Squamous Cell Carcinoma - Skin CancerInformation for Patients and the Public
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Non Melanoma Skin Cancer
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MeSH term: Carcinoma, Squamous Cell
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Successful surgical treatment for squamous cell carcinoma arising from hidradenitis suppurativa: A case report and literature review.
Medicine (Baltimore). 2017; 96(3):e5857 [PubMed] Free Access to Full Article Related Publications
CONCERNS OF THE PATIENT: Here we reported a 60-year-old male who developed SCC on the right buttock after suffering from HS for 15 years.
INTERVENTIONS: Radical resection with clear margin was performed, after which topical negative pressure (TNP) was applied followed by split-thickness skin grafting.
OUTCOMES: In a 1-year follow-up, there was no recurrence of malignancy.
LESSONS: Cases reported in English literature since 1991 were reviewed to get a general grasp of status quo. The authors conclude that chronic HS lesion especially in the gluteal region should be cautiously observed. Once tumor arisen from HS lesion, immediate radical excision should be performed. With assured clear margin, TNP could be chosen to offer a favorable environment for the survival of skin grafting.
Clinical Implications of High-mobility Group Box-1 (HMGB1) and the Receptor for Advanced Glycation End-products (RAGE) in Cutaneous Malignancy: A Systematic Review.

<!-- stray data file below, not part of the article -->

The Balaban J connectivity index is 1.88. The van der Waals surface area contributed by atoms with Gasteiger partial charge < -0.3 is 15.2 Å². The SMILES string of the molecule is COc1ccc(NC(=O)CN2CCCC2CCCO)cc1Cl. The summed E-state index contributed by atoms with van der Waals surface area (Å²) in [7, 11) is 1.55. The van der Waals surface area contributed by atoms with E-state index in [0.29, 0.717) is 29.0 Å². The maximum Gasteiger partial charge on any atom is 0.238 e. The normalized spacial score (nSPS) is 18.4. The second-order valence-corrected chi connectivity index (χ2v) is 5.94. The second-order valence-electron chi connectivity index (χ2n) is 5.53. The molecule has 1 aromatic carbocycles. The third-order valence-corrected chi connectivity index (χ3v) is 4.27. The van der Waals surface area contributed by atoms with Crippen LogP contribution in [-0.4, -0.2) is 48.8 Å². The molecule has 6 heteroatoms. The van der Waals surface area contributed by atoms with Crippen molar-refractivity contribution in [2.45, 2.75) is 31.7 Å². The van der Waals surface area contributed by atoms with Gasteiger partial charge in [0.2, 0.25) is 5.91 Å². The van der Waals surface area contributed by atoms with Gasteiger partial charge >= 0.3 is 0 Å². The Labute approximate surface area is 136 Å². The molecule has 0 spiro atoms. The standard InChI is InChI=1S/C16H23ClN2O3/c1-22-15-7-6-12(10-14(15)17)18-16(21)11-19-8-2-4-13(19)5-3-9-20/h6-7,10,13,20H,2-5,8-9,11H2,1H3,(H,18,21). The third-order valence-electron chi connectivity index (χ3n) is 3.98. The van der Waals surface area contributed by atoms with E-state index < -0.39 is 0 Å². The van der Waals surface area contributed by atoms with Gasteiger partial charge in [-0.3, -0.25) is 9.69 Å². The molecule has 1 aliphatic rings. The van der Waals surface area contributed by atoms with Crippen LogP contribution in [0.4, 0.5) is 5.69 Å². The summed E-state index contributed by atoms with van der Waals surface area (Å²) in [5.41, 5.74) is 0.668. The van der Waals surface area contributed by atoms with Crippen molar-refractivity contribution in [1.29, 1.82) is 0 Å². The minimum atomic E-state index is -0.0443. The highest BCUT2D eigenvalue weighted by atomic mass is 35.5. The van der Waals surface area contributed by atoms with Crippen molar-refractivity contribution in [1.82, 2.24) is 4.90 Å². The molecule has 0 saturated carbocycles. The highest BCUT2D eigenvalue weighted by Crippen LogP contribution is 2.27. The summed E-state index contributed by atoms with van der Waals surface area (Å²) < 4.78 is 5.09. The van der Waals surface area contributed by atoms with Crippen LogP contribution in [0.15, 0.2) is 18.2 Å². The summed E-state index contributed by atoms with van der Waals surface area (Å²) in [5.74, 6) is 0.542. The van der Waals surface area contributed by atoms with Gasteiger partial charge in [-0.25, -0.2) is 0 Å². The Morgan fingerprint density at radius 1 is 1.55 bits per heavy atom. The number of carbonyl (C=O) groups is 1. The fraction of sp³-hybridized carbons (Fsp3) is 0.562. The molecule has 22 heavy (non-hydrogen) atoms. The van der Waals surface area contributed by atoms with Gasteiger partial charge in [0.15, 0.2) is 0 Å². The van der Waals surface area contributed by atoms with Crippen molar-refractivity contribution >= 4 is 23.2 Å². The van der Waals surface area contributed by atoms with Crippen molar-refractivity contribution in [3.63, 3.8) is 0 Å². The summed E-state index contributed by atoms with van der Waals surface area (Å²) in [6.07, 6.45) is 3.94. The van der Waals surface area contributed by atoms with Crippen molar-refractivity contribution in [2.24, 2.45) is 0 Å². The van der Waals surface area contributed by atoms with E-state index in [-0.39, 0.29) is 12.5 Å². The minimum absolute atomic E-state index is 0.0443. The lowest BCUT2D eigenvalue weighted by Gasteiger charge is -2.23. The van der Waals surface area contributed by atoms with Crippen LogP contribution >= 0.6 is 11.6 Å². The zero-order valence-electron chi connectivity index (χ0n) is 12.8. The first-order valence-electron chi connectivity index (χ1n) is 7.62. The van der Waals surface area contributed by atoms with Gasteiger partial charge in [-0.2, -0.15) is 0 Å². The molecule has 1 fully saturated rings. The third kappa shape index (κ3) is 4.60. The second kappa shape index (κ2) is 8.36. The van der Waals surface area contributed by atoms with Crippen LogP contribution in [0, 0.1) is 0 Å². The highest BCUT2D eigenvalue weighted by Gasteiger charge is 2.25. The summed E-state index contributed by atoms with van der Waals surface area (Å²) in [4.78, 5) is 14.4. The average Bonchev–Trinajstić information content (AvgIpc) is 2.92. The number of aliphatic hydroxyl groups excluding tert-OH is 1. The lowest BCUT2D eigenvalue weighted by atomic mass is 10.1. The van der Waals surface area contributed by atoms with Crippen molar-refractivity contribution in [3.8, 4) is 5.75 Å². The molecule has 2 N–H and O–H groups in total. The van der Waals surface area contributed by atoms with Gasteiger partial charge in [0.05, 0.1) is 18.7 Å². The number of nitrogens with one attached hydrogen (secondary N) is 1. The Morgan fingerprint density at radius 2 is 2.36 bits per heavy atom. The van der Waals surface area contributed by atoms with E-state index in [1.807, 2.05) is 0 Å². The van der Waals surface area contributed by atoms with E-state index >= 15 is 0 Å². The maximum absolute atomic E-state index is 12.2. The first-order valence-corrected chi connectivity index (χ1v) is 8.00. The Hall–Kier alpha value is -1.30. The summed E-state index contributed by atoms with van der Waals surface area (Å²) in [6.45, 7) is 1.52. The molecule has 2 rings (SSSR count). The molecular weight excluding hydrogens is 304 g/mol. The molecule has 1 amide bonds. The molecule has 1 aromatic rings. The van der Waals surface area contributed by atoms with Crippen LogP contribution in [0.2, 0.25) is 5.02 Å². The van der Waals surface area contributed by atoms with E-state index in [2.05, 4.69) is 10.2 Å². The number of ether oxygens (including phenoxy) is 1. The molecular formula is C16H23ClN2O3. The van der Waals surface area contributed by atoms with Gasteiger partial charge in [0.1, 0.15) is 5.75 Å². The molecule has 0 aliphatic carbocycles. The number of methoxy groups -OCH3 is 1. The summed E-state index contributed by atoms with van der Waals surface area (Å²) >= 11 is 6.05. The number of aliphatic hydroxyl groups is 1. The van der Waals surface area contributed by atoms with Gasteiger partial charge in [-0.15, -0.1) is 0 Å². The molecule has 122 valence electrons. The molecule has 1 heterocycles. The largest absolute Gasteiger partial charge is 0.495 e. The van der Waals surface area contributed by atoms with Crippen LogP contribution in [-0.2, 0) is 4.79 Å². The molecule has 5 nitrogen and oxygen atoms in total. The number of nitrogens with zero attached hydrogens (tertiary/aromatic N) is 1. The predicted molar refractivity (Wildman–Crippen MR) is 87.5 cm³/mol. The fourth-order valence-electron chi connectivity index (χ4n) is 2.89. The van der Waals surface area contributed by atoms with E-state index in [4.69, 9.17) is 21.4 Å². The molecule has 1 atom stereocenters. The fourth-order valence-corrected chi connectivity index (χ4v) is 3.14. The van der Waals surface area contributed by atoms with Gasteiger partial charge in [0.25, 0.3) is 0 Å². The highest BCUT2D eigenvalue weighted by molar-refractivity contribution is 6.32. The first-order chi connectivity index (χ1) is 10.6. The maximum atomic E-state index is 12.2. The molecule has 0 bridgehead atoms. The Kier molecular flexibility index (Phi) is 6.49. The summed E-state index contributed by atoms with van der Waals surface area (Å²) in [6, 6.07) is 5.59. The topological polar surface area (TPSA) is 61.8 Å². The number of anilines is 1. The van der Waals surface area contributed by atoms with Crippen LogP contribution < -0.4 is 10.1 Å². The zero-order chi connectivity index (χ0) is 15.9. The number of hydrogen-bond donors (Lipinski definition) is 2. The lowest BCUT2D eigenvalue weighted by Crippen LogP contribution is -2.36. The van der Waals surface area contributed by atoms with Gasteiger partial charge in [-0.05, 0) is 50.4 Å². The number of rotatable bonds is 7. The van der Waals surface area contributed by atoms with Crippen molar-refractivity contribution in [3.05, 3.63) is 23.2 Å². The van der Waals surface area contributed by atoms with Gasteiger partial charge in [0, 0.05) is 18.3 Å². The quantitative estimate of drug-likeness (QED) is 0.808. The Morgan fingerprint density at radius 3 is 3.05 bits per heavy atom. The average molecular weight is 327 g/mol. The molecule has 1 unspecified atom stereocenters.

Anticancer Res. 2017; 37(1):1-7 [PubMed] Related Publications
Cutaneous Metastasis: A Study of 138 Cases Diagnosed by Fine-Needle Aspiration Cytology.
Acta Cytol. 2017; 61(1):47-54 [PubMed] Related Publications
STUDY DESIGN: A retrospective analysis was made of 138 cases diagnosed with cutaneous and subcutaneous metastasis on fine-needle aspiration cytology (FNAC). Primary tumors of the skin/subcutis were excluded.
RESULTS: Of 138 cases, the primary was known in 101 cases and unknown in 37 cases. The age of the patients ranged from 5 to 86 years, and 76 (55.1%) were male and 62 (44.9%) were female. Clinically, the most common lesion was a single nodule (n = 77, 55.8%). The chest wall was the predominant site (n = 53, 38.4%). In males and females, the most common primary sites were the lung (n = 16) and breast (n = 24), respectively. On cytology, the most common diagnosis was metastatic adenocarcinoma (n = 41, 29.7%). Of 37 cases with an unknown primary, FNAC helped to locate the primary site in 17 (45.9%) cases, while in 20 cases it remained undiagnosed.
CONCLUSIONS: FNAC is a rapid and safe technique that can be used as a first line of investigation for confirmation of metastatic lesions of the skin. Critical evaluation of cytomorphological features along with relevant clinical details could help in the localization of an unknown primary site in some cases.
Cytokeratin AE1/AE3 immunostaining and 3D-histology: improvement of diagnosis in desmoplastic squamous cell carcinoma of the skin.
Arch Dermatol Res. 2017; 309(1):43-46 [PubMed] Related Publications
Non-melanoma skin cancer: United Kingdom National Multidisciplinary Guidelines.
J Laryngol Otol. 2016; 130(S2):S125-S132 [PubMed] Free Access to Full Article Related Publications
In Silico Analysis Validates Proteomic Findings of Formalin-fixed Paraffin Embedded Cutaneous Squamous Cell Carcinoma Tissue.
Cancer Genomics Proteomics. 2016 11-12; 13(6):453-465 [PubMed] Free Access to Full Article Related Publications